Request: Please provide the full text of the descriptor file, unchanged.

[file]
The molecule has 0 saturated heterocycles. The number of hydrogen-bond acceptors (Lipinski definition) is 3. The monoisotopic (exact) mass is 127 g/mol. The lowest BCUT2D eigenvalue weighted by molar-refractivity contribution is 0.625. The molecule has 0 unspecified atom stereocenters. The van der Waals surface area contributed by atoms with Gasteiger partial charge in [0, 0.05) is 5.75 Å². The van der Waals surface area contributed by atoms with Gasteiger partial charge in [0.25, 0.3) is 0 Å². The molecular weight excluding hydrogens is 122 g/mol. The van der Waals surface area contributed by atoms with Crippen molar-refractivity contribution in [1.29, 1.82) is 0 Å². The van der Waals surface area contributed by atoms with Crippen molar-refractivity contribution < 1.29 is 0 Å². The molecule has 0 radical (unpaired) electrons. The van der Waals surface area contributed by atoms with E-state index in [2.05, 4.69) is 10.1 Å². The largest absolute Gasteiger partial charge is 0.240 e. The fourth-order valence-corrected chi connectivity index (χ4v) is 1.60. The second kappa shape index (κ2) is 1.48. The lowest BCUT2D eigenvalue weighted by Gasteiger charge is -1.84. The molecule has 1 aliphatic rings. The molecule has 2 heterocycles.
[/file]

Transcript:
The molecule has 0 saturated heterocycles. The number of hydrogen-bond acceptors (Lipinski definition) is 3. The monoisotopic (exact) mass is 127 g/mol. The lowest BCUT2D eigenvalue weighted by molar-refractivity contribution is 0.625. The molecule has 0 unspecified atom stereocenters. The van der Waals surface area contributed by atoms with Gasteiger partial charge in [0, 0.05) is 5.75 Å². The van der Waals surface area contributed by atoms with Gasteiger partial charge in [0.25, 0.3) is 0 Å². The molecular weight excluding hydrogens is 122 g/mol. The van der Waals surface area contributed by atoms with Crippen molar-refractivity contribution in [1.29, 1.82) is 0 Å². The van der Waals surface area contributed by atoms with Crippen molar-refractivity contribution < 1.29 is 0 Å². The molecule has 0 radical (unpaired) electrons. The van der Waals surface area contributed by atoms with E-state index in [2.05, 4.69) is 10.1 Å². The largest absolute Gasteiger partial charge is 0.240 e. The fourth-order valence-corrected chi connectivity index (χ4v) is 1.60. The second kappa shape index (κ2) is 1.48. The lowest BCUT2D eigenvalue weighted by Gasteiger charge is -1.84. The molecule has 1 aliphatic rings. The molecule has 2 heterocycles.